This literature review examines the current practices of schools, teachers, and the wider education system in relation to Pasifika achievement, as well as outlining the proven pedagogical methods that facilitate inclusion and lift success.
Wellbeing for young people's success at secondary school (February 2015)
This report presents the findings of ERO’s evaluation of how well 68 secondary schools in Term 1 2014 promoted and responded to student wellbeing.
Inclusion: Cultural capital of diversity or deficit of disability? Language for change Timoti Harris – Sabbatical report 2014
If we do not change our language to match changes in thinking, we perpetuate what always was. If we keep talking about “special education, disability, dysfunction, disorder”, we focus on the deficit. We have changed theory, we have changed practice, but we haven’t changed the language. Timoti Harris reports on creating an environment truly inclusive of ability, ethnicity, culture, gender and language at Otorohanga College.
Leadership in the development of inclusive school communities
Dr Jude McArthur gives an overview of the research she and others have undertaken in the schooling sector about the experiences of young people who have disabilities. She connects the key themes to what school leaders can do to support developing their schools as inclusive communities. Learning better together: Working towards inclusive education in New Zealand schools is Dr McArthur’s research into inclusive education in a New Zealand context.
The gifted child and the inclusive classroom
Rosemary Cathcart presents two decades of research on ability grouping. She looks at arguments both for and against grouping, and at various forms of grouping, poses some crucial questions for policy-makers, offers a re-definition of 'inclusive', and suggests an approach relevant for Aotearoa/New Zealand.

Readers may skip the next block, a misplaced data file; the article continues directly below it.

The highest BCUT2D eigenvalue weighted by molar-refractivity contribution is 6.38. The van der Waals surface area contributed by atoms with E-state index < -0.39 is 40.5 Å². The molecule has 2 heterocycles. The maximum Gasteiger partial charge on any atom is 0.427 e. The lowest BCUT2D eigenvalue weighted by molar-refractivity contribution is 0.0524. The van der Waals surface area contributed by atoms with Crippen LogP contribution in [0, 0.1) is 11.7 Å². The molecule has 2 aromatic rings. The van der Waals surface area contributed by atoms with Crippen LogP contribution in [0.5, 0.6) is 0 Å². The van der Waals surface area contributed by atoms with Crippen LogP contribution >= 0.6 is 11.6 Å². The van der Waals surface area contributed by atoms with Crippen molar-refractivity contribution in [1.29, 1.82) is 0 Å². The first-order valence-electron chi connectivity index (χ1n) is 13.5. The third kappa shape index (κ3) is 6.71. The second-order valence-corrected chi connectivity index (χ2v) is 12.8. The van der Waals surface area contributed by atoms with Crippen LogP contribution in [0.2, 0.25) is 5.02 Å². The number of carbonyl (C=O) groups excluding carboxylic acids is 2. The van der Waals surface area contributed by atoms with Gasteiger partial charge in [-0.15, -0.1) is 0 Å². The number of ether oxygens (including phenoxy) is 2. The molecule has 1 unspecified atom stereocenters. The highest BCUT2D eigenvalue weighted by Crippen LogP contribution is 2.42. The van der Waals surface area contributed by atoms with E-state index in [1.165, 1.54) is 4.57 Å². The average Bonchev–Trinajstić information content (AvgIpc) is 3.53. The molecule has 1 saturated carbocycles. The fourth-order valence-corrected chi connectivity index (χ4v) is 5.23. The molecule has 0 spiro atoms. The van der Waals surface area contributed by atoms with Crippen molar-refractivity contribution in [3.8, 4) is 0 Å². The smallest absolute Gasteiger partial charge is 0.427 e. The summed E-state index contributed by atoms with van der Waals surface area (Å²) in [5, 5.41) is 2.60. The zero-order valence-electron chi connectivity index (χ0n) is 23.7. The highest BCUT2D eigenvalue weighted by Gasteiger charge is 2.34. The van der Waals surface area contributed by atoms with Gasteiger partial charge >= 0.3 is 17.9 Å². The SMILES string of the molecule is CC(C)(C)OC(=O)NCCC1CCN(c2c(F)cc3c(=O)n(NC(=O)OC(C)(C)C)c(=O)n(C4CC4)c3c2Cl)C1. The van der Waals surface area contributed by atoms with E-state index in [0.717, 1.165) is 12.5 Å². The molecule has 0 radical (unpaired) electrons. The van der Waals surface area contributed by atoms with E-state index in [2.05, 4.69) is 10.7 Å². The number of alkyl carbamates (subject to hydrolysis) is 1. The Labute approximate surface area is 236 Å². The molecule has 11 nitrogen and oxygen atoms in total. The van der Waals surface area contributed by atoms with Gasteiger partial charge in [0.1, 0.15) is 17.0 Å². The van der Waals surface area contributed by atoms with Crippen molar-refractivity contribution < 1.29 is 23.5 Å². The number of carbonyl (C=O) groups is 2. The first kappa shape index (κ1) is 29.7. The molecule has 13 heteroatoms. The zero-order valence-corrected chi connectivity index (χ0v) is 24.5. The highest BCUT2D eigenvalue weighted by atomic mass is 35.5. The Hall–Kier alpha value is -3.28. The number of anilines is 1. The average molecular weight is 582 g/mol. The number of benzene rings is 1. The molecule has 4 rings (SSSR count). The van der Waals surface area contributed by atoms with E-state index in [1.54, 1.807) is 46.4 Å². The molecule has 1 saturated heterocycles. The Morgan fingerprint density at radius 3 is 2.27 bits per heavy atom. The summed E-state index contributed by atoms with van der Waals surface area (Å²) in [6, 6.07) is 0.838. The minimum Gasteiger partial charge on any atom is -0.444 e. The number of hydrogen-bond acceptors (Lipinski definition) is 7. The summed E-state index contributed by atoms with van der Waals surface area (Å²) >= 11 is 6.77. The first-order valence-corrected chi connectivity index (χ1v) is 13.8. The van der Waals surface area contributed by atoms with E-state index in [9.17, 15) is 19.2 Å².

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Inclusive culture in schools transforms communities
Can changing how we address differences in the classroom raise the bar for every student while creating a more compassionate, inclusive culture better suited to complex problem solving in the world? Education leader Heidi Heissenbuttel explores a new school model based on inclusivity in the classroom in this video.
The inclusive classroom: Martyn Rouse interview
Education expert, Martyn Rouse points to the successes of inclusive classrooms and describes how these can be developed to provide the right support for young learners in this video.
Universal Design for Learning
Learning facilitator, Chrissie Butler discusses Universal Design for Learning (UDL). UDL is a framework for planning, teaching approaches, selecting appropriate resources and materials, and the way we design assessments. UDL ensures that there are options for all learners to have equal access to learning.
Success for all
Lynne Silcock, from the Ministry of Education, discusses how UDL and digital techonologies can support success for all.
Using technology to include more students
Lynne Silcock, from the Ministry of Education, discusses inclusion in the classroom and what every teacher can do to assist more learners. Lynne talks about UDL, which is focused on developing curriculum materials to support all learners.